Auto-Tuned speech has remarkable qualities of its own, as rappers discovered years ago. Human speech is strongly tonal to begin with. When you automatically tune it to the closest piano-key pitches, you can more easily hear the melodies that were already present.
By quantizing and digitizing information, you make it easier to memorize and replicate it. I find myself humming phrases from the Gregory Brothers’ videos the way I hum Andrew Lloyd Webber. Digitized sound information is easier to memorize, store and copy. The subtle nuances of the Double Rainbow guy’s speech with all the pitches on a continuous spectrum are difficult to remember and imitate, but once he’s Auto-Tuned, it becomes effortless.
It’s easy to make jokes about talentless singers who can become famous using Auto-Tune. Spend some time in the studio, however, and you discover quickly that to sound good through Auto-Tune, the singer has to be good to begin with. The software can’t add emotion, tone, rhythm, or charisma. We shouldn’t have been at all surprised to discover that T-Pain sings like an angel without Auto-Tune.
Even more than T-Pain, Kanye West has come to be the avatar of Auto-Tune in hip-hop. My friend Greg Brown has some thoughts about that.
I’ve been listening to 808s and Heartbreak and Twisted Fantasy. I’m really enjoying them. Far more than I thought I would. I think Auto-Tune here is somehow protective for Kanye when he is expressing emotion in a genre where that is not really smiled on. I haven’t quite put my finger on it, but I think the dehumanizing of the human voice is somehow a foil for the expression of inner turmoil. It’s haunting… The hard part for me to wrap my head around is the fact that Auto-Tune is a filter, a dehumanizer, and it manages to make Kanye both closer and more human.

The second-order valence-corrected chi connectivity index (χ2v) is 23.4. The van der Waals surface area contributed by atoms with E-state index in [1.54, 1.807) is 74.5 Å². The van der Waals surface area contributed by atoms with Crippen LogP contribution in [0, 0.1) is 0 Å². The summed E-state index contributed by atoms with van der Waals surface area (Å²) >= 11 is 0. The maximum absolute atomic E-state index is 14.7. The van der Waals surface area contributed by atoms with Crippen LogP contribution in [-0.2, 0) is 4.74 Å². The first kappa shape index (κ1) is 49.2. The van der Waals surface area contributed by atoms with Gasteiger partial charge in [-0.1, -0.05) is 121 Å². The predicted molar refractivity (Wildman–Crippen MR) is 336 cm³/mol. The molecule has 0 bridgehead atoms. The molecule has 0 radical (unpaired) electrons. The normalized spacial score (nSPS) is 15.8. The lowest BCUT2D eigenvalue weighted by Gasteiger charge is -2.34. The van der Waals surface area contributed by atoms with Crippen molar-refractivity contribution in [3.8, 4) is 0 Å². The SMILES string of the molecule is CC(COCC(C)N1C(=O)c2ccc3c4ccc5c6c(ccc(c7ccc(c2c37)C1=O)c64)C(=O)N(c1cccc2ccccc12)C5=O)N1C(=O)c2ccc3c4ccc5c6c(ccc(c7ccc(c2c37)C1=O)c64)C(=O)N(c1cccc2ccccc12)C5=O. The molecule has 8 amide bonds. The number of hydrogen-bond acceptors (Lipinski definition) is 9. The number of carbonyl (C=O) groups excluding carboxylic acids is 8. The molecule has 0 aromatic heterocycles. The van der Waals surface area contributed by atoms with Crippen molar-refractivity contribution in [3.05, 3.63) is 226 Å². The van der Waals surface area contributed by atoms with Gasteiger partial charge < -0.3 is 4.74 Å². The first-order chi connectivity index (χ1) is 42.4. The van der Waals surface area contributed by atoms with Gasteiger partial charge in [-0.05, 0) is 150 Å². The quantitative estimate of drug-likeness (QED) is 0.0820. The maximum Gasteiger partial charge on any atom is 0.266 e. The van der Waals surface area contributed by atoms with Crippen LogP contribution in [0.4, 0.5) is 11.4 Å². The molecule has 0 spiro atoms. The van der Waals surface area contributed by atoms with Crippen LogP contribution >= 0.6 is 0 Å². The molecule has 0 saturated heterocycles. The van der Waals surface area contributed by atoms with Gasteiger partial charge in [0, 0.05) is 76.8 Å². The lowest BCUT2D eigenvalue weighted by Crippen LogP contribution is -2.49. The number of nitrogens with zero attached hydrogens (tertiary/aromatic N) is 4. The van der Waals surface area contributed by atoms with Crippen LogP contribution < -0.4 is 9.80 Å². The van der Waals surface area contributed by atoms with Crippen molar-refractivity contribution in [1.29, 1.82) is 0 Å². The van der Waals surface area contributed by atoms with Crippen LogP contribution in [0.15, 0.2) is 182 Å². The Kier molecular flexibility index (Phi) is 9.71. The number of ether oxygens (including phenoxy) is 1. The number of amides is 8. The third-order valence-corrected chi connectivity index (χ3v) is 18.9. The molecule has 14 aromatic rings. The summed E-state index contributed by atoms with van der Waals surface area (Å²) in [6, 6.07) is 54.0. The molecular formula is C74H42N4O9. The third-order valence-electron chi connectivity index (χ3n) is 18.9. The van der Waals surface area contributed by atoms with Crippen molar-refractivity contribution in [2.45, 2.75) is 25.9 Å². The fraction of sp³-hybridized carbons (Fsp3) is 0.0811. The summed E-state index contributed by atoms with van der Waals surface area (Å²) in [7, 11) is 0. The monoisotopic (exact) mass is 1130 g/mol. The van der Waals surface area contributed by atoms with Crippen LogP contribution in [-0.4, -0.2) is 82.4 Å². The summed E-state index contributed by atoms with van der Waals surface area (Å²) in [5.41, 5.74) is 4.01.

Maybe Auto-Tune heightens emotion by making the melody totally unambiguous. It gives the sung notes an organ-like clarity and distinctness, and slight pitch nuances get exaggerated into stairsteps and warbles. The filter changes the voice’s upper partials in odd ways that add to the pathos. Also, once we’ve come to expect the filtering, removing it can be a dramatic effect. Kanye’s raw singing voice is so comically bad that when you hear it unfiltered, it’s startling. In this day and age, hearing such a major pop star sing terribly is more remarkable than hearing him sing perfectly.
In his essay “Understanding Kanye: Sweet, Sweet Robot Fantasy, Baby“, Mike Barthel describes Ye as turning himself (figuratively) into a robot.
It wasn’t the raw emotion of humans, but the synthesis of emotional impulses and mechanical restraint, a computer’s inauthentic attempts at automatic expression which nevertheless sprung from a real human need to communicate.
Here we have it, the perfect encapsulation of what it’s like to be a feeling human being in a hypertechnological, hypercapitalist society. Auto-Tune gives that indefinable feeling a literal voice. No wonder it’s so popular.